Beginning in 2000, the club absorbed the old University Motors “Summer Picnic”, which had been discontinued, under the name “Abingdon Summer Party”. First year attendance at 125 cars registered was never met in the following three years. In 2004, University Motors resumed conducting an event under the “Summer Party” name for several years; when this event was eventually discontinued again, no club chose to continue it as The Chicagoland MG Club did during its first hiatus. Subsequent to conducting the “Abingdon Summer Party” and resumption of the University Motors “Summer Party”, the club resumed its old “Abingdon Weekend” program, which had first started as a club event in 1986; initial attendance was up to the old 50 to 60 car level but this dropped to the point where the event was discontinued after 2006. The “Abingdon Weekend” had been a popular event and a major fundraiser for the club for all but the last few of its many years; its absence is still missed by many members.
Also in 2000, the Bennet Raceway (aka “Utica Go-kart Track”) closed down. This facility, near Starved Rock State Park, had for many years been the site of most of the gymkhanas/autocrosses conducted by the CMGC as well as by many other clubs in the Chicago area. During its heyday, the club ran and/or participated in as many as a half-dozen or more driving events there each year. Although the club had already started to stage autocrosses in local parking lots, the loss of this site has never been overcome by the sports car community in Chicago as there is no substitute facility like it in the area. The club has periodically staged parking lot autocrosses since then but the level of attendance at these continues to be much lower than the old “Utica” levels.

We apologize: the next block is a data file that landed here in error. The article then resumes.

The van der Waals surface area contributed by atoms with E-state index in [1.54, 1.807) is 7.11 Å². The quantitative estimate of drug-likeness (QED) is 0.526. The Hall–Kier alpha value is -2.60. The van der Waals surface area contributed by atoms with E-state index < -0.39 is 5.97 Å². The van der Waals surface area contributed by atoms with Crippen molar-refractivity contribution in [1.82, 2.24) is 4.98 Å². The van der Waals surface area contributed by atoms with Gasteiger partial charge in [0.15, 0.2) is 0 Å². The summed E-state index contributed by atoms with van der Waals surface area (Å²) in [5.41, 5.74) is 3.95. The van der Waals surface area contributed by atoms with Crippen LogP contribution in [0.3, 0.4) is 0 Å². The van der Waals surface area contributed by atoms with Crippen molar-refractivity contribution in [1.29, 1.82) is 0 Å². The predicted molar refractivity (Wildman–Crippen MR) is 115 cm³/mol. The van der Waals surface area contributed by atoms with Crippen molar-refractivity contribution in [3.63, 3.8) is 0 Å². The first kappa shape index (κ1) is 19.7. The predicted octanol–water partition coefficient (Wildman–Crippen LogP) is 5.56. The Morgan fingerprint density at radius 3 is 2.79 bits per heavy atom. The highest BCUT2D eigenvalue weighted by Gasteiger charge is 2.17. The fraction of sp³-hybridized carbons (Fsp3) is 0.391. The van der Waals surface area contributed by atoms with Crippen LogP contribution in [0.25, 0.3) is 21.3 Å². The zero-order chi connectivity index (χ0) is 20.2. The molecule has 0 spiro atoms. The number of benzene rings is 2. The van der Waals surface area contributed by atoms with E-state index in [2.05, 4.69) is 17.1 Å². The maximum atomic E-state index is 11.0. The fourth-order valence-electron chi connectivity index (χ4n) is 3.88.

There were some other program changes, too, in the new millennium. The Land’s End Rally and the Lucas Night Rally were both cancelled in 2004 after many years of uninterrupted attendance, but were reinstated in 2005. Other longstanding events, such as the “Spring Chicken Rally” and the “Halloween Rally” would also morph into different formats; new events, such as weekend driving tours with no competitive aspect, began to gain popularity.
The “Natter ‘n’ Noggin” moved in late 2005 to McNally’s Pub in Elmhurst. Although this was initially a popular site, attendance dropped so low in a year that the club staged a contest to locate a better site. At this writing, the monthly “Natter ‘n’ Noggin” alternates between Rounhead’s Pizza Restaurant in Downers Grove and Finn McCool’s Pub in Schaumburg. Both of these sites evolved from the contest and both seem to have more appeal to the group as attendance is back to earlier levels.
In 2006, the club began work on its fourth “project car”. This car was not conceived as a fund raising project and was sold in mid 2008 to a local buyer after having been refurbished to a high standard. In the spring of 2007, the club entered into an affiliation agreement with NAMGAR, the national registry club